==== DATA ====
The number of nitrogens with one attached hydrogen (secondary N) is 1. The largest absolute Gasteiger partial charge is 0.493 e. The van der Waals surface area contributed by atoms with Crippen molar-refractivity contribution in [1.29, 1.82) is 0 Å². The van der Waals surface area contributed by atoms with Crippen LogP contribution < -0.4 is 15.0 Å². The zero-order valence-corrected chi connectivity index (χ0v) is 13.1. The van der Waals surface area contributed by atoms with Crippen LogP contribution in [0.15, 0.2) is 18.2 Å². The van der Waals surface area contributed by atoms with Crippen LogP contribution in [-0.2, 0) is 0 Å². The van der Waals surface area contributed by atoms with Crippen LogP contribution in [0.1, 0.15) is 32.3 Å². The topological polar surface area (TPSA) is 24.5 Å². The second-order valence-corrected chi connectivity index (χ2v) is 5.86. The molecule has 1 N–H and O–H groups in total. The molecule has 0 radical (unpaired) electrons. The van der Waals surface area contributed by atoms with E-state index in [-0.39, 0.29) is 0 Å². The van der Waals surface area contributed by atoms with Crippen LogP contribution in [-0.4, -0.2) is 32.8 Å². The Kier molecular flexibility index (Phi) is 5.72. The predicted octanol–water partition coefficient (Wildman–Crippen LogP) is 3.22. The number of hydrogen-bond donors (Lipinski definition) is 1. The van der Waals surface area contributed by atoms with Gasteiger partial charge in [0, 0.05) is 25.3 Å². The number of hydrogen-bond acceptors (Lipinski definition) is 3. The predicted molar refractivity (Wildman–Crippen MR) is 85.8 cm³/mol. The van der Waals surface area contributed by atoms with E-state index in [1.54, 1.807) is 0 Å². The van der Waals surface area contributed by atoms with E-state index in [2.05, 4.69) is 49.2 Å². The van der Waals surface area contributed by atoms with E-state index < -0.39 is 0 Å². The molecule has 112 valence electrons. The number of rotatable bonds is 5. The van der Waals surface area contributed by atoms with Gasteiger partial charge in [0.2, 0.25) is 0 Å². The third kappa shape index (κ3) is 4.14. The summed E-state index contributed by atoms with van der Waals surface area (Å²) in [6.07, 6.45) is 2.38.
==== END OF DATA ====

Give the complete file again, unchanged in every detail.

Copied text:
The number of nitrogens with one attached hydrogen (secondary N) is 1. The largest absolute Gasteiger partial charge is 0.493 e. The van der Waals surface area contributed by atoms with Crippen molar-refractivity contribution in [1.29, 1.82) is 0 Å². The van der Waals surface area contributed by atoms with Crippen LogP contribution < -0.4 is 15.0 Å². The zero-order valence-corrected chi connectivity index (χ0v) is 13.1. The van der Waals surface area contributed by atoms with Crippen LogP contribution in [0.15, 0.2) is 18.2 Å². The van der Waals surface area contributed by atoms with Crippen LogP contribution in [-0.2, 0) is 0 Å². The van der Waals surface area contributed by atoms with Crippen LogP contribution in [0.1, 0.15) is 32.3 Å². The topological polar surface area (TPSA) is 24.5 Å². The second-order valence-corrected chi connectivity index (χ2v) is 5.86. The molecule has 1 N–H and O–H groups in total. The molecule has 0 radical (unpaired) electrons. The van der Waals surface area contributed by atoms with E-state index in [-0.39, 0.29) is 0 Å². The van der Waals surface area contributed by atoms with Crippen LogP contribution in [-0.4, -0.2) is 32.8 Å². The Kier molecular flexibility index (Phi) is 5.72. The predicted octanol–water partition coefficient (Wildman–Crippen LogP) is 3.22. The number of hydrogen-bond donors (Lipinski definition) is 1. The van der Waals surface area contributed by atoms with Gasteiger partial charge in [0, 0.05) is 25.3 Å². The number of hydrogen-bond acceptors (Lipinski definition) is 3. The predicted molar refractivity (Wildman–Crippen MR) is 85.8 cm³/mol. The van der Waals surface area contributed by atoms with E-state index in [1.54, 1.807) is 0 Å². The van der Waals surface area contributed by atoms with E-state index in [2.05, 4.69) is 49.2 Å². The van der Waals surface area contributed by atoms with E-state index < -0.39 is 0 Å². The molecule has 112 valence electrons. The number of rotatable bonds is 5. The van der Waals surface area contributed by atoms with Gasteiger partial charge in [0.2, 0.25) is 0 Å². The third kappa shape index (κ3) is 4.14. The summed E-state index contributed by atoms with van der Waals surface area (Å²) in [6.07, 6.45) is 2.38.